Thursday, February 2, 2012

Is Gerard Beloin a "Political Prisoner?" Whistleblower Gets 3 1/2 Years in Prison for Exercising Constitutional Rights, New Hampshire Supremes Agree to Hear Appeal

Gerard Beloin is being held as a political prisoner in a New Hampshire prison.
As Gerard Beloin sits in a New Hampshire State Prison, many of his friends and family members believe he is being held hostage as a political prisoner.  This blogger has gotten to know Beloin over the past few years as we were fighting similar battles on different fronts and believes what he says to be true, not to mention the fact that he has mountains of evidence to back up his claims.

Beloin, a New Hampshire business owner, blew the whistle on roofing industry corruption in his hometown and was sentenced to 3 1/2 years in prison after he refused to capitulate to the demands of prosecutors to plead guilty for a crime that he has steadfastly stated that he did not commit in exchange for no prison time.

Beloin's convictions and a lack of funds to properly defend himself landed him in state prison where he wages a one man war against a corrupt system run amok.  Armed with the Constitution, Beloin was recently granted an appeal hearing by the New Hampshire Supreme Court, which is currently pending.  He had previously filed a Writ of Habeas Corpus in the lower courts, however, it continues to be ignored, a matter he hopes to remedy with with the Supreme Court justices.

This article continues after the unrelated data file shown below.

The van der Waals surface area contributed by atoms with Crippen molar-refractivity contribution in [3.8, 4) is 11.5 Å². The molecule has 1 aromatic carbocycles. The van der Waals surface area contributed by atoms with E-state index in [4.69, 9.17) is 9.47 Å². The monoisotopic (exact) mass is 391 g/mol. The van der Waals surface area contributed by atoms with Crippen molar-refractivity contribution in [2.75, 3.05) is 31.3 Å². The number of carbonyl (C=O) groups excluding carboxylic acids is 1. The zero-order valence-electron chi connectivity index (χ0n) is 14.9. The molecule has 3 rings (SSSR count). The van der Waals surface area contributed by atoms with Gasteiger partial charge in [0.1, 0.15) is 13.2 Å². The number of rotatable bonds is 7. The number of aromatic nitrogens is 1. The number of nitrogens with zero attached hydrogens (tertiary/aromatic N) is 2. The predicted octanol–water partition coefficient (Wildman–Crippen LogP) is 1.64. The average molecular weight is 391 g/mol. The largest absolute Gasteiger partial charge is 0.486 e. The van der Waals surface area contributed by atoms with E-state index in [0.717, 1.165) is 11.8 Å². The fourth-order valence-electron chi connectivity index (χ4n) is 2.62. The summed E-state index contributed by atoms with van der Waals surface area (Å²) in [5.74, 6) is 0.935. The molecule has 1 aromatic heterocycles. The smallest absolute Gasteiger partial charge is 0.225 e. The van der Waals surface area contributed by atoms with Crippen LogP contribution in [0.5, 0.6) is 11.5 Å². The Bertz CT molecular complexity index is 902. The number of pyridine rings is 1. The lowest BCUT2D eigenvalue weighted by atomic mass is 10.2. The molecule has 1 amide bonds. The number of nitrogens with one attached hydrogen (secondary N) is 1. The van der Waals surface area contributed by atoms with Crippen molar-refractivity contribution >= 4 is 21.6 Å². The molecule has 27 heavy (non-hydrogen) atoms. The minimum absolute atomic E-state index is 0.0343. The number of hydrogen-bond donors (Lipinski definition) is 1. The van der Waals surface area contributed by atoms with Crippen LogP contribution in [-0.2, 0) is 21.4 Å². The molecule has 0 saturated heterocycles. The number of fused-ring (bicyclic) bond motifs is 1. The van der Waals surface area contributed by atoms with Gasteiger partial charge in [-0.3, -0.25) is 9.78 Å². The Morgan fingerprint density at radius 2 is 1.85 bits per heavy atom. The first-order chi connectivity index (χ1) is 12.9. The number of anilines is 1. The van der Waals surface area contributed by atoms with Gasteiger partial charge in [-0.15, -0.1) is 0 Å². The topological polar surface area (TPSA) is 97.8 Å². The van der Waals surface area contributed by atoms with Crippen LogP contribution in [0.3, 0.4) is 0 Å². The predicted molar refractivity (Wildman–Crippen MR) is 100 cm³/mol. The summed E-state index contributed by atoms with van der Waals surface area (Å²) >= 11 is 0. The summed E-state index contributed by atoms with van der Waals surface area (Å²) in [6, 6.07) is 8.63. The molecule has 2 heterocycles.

His crime?  After exposing corruption involving alleged illegal school roofing contracts in his hometown, Beloin recorded a conversation wherein threats were being made against his life.  These recordings would be perfectly legal in states such as Indiana, but in New Hampshire both parties must agree to the recording.  Beloin was subsequently charged with wire-tapping even though federal law permits recordings that involve danger to "life, limb, or property." 

These fraudulent wire-tapping charges resulted in the revocation of Beloin's gun permit.  Beloin was repeatedly threatened with death and had the audio tapes to prove it.  Subsequently, he relied on his right to keep and bear arms to ensure the personal safety of himself, his wife and young daughter.  Beloin was later found with a gun in his briefcase and was charged with an additional crime for merely exercising his Second Amendment right.

For years he relentlessly fought the system representing himself with much success; however, he was embarrassing the political establishment whose members were being called into question by Beloin for their involvement in the alleged corruption.  Beloin and his allies believe that he was targeted by political power brokers for speaking out against them, which resulted in his incarceration.  He is now seeking help in getting his story out to the masses and raising money to help in his defense. 

Included in his appeal to the New Hampshire Supreme Court are several arguments, including the fact that New Hampshire laws states,  "Agents for the State have no right to privacy when there is 'articulable suspicion' that there is 'illegal activity, the suspected fraudulent conduct or activity involving a violation of law, or a pattern of business practices adversely affecting the public safety.' "